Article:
The Art of Rangefinding

posted on July 25, 2012

Recently I set three new rangefinders on a shooting bench in front of a group of well-traveled, middle-aged men at my gun club and asked what they thought. They put down their rifles and, without a 12-year-old to help them, soon ranged targets with the sophisticated electronics—proving once again that if there is a man-friendly electronic gadget, surely it’s the rangefinder. The Nikon Riflehunter 1000, Leupold RX-1000i TBR with DNA and Bushnell G-Force 1300 ARC are all user-friendly, but what came next answered why this test had teeth: Each hunter said he’d missed big game because he’d failed to get the correct range even though he had a rangefinder with him. Rangefinders are tremendous tools only if hunters keep one handy and know how to use it properly.

How to Use a Rangefinder
First of all, some of the shooters admitted they simply hadn’t practiced enough with their rangefinder. When a buck stepped out they blew the opportunity by forgetting which pocket held their unit. They fumbled about or finally just guessed the range. This illustrates that, though telling someone how to use a rangefinder might seem as necessary as having airline stewardesses show us how to buckle a seatbelt, most big-game hunters need practice with a rangefinder in a hunting situation.

The best way to do that is to include it during realistic practice sessions. When plinking with a .22, walk to various ranges, pull the rangefinder from where you’ll keep it while hunting, place it to your eye without taking your eye off the target, take the range and shoot just as you would in the field.

Some keep it in a pocket, while others hang it from a lanyard. Bushnell developed the Magnetic Attachment System that clips a rangefinder to a belt, backpack strap or binocular harness. A magnet holds it in place and a bungee cord keeps it tethered.

Why Rangefinders Fail
Some hunters missed because they used rangefinders that wouldn’t range. One said, “The rangefinder was giving readings to grass clumps that were 200 yards closer to me than the antelope.” He missed. He could have used a mode that gives readings either to the closest or farthest object in the viewfinder. The Nikon and the Bushnell models mentioned here do that. Many range just the closest object hit by the laser beam.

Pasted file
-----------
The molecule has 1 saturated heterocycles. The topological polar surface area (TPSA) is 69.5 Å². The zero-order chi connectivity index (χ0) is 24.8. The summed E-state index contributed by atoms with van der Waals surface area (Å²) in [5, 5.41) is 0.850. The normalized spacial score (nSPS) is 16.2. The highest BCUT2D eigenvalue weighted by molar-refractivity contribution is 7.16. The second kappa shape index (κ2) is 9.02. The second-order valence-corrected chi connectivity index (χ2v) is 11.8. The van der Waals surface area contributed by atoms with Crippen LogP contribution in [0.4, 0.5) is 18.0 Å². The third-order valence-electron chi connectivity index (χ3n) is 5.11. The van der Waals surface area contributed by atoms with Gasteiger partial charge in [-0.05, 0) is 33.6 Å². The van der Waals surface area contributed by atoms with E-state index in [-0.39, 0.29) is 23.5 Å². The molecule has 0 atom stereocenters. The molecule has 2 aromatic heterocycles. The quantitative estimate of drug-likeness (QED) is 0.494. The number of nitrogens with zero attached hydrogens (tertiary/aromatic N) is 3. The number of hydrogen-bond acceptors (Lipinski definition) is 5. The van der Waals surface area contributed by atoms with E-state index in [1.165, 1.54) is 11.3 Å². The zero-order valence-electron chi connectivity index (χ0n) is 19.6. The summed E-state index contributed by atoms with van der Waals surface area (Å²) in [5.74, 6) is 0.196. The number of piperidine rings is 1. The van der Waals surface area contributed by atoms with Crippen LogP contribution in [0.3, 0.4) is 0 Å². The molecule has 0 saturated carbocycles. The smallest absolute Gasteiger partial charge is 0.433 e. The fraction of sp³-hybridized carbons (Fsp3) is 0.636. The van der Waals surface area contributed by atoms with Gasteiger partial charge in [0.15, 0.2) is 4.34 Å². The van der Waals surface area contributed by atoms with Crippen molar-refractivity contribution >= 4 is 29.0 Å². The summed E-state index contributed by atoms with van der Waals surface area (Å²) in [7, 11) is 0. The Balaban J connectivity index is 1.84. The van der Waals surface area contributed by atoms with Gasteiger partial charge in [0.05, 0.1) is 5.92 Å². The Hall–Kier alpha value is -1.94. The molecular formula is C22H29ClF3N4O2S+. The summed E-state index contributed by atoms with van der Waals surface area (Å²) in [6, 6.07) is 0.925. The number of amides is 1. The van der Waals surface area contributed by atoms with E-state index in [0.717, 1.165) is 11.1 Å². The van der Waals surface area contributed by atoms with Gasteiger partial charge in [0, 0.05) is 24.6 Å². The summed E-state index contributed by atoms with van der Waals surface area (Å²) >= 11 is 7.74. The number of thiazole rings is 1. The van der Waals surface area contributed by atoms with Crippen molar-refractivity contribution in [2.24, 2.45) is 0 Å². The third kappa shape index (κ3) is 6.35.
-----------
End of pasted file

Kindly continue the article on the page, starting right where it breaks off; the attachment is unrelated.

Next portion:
Rangefinders emit laser beams and then pick up pieces of the laser reflected from an object. Because the speed of light is a known variable, it’s a simple calculation for the rangefinder to determine distance. To do this they don’t just shoot a single beam. They actually send a pulse. This is how a good rangefinder can range an object partially obscured by grass or leaves.
Of course, the laser is affected by sunlight, fog and other variables. Moisture in the air, low-pressure pockets and even heat waves refract the laser and can thereby make it difficult to get readings. “Beam divergence,” when the laser spreads out over distance, making readings from small objects difficult at long range, is also as issue. This is why higher-end rangefinders that have better electronics are often more reliable.

Also realize that the reflectivity of the target determines how far a rangefinder can get a reading. Reflective targets, such as a cliff or a building, can be measured at greater distances than soft surfaces like deer. If you can’t quickly get a reading on game, look for nearby rocks or trees and try for a reading on them.

Use the Right Unit
Different rangefinders have designs that help avoid pitfalls. One of the hunters in my impromptu field test said, “I took a low-end rangefinder on an elk hunt. Its eyepiece only had 1x magnification. Back here in the East I tried it out and thought it didn’t matter. But when I was hunting I repeatedly couldn’t find elk in the rangefinder.”

Also, consider the readout screen. The Nikon automatically changes color from orange to black depending on available light. The Leupold screen is bright red. Bushnell’s is red and allows you to alter brightness.

All three rangefinders here have 6x magnification and multi-coated optics. They all performed well out to 1,000 yards on a clear day. All three are waterproof.

The last hunter to relay his tale of missed opportunity said he misjudged the distance due to a steep angle, and shot high. All three units here can compensate for angles. Learning the modes that do this is simple, but you do have to read the directions and spend time practicing to familiarize yourself with different features. Some, like the Leupold, even allow you to change reticles—and it uses a “True Ballistic Range” to give the number of inches to hold over or under the aim point.


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